Dorothy Day Center Suspends SJL Program

By Aislinn Keely

The Dorothy Day Center is reevaluating its commitments as it pursues a new direction. (Courtesy of Julia Comerford/The Fordham Ram).

The Dorothy Day Center is reevaluating its commitments as it pursues a new direction. (Courtesy of Julia Comerford/The Fordham Ram).

The Dorothy Day Center has suspended the Social Justice Leaders program. The center has begun strategic planning for a new direction based in service learning and deeper relationships with community partners, according to Michael McCarthy, SJ, vice president for mission integration and planning. This planning led to the decision to halt the program at the conclusion of this semester.

“The hope really is that as the Dorothy Day Center begins to have a much more strategic focus that we can involve many more students in projects of service learning, community engagement and social justice,” said McCarthy.

Though the Dorothy Day Center has not officially discontinued the program, it is considered suspended as the center plans for a new direction focused on service learning and community partnerships accessible to more members of the Fordham community, according to McCarthy. At this time in past years, the application process for the following year’s leaders had been active.

“We are not in the process of calling a new cohort for next year,” he said.
Various Social Justice Leaders (SJL) said they were saddened and worried by the change.

“The SJL community has always been a supportive and safe space for a lot of marginalized students and I’m worried that if this program is discontinued what’s going to happen to that safe space for students,” said Haley Hauge, GSB ’18, a current Social Justice Leader.

The program will function in its current form until the close of this semester. This includes the College Access, Social Justice Awareness, Community Organizing and Senior Council working groups. In the coming year, College Access and Urban Plunge, which functioned under the program, will continue to function despite the suspension of the Social Justice Leaders program.

“Before there were SJLs, historically, there were Urban Plunge leaders, and we will continue to have those,” said McCarthy. “And the College Access program is a program that is engaged in the community.”

Jamie Connors, FCRH ’18, a current Social Justice Leader involved herself with the Social Justice Leaders after her involvement with Urban Plunge as a freshman.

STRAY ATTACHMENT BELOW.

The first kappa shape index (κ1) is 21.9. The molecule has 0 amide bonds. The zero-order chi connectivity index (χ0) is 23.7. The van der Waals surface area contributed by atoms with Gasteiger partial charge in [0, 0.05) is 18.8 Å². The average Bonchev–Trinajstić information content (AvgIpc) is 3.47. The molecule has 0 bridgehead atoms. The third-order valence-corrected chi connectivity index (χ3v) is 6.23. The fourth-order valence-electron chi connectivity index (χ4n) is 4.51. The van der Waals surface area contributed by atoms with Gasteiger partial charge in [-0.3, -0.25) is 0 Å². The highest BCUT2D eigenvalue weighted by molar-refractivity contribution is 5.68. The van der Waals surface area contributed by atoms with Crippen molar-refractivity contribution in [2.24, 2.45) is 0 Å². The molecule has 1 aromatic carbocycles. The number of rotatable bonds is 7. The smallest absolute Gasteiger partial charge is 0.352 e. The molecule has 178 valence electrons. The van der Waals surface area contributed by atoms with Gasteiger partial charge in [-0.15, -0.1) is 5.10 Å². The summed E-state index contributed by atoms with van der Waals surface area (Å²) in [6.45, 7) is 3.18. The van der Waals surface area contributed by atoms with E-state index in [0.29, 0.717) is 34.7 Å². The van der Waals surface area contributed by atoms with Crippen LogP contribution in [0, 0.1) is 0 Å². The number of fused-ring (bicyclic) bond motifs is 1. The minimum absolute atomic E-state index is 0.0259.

“It just changes you completely. It changes the way you look at the Bronx. It changes the way you look at service,” said Connors, “I don’t think that I would be doing anything in service if I hadn’t been introduced to the SJL program. It’s something that’s very near and dear to my heart.”

McCarthy said the program occupies a lot of the Dorothy Day Center’s time and effort.
“In the beginning of the year it takes a huge amount of time on the part of the Dorothy Day Center,” said McCarthy on the need to suspend the program pending the new direction.

Roxanne De La Torre, director of the Dorothy Day Center for Service and Justice, said the decision to suspend the program was not an easy one to make.

“This is a decision that was not made lightly, but one that has been thoughtfully and prayerfully discerned in full appreciation of the many different ways our students have had an impact on our campuses and in the community at large,” said De La Torre.

The Division of Mission Integration and Planning and the Provost Division have created a faculty task force of faculty to study service learning as the first steps of strategic planning. Comparisons between Fordham and other Jesuit and New York City universities will provide a basis to see which community engagement strategies are most effective.

The Dorothy Day Center plans to put out a request for proposals when the university returns from spring break, according to McCarthy. This opportunity will be afforded to all students. There will be criteria for proposals, such as numbers of students involved, significant engagement with community partners and components of reflection, discernment and analysis. McCarthy said these are “activities that will help us, maybe even pilot kind of programs, that will help us towards building a more robust relationship with community partners.”

“As always, the Dorothy Day Center remains fully committed to both the community and the University family, and most especially to the furthering of social justice — that has not and will not change,” said De La Torre.

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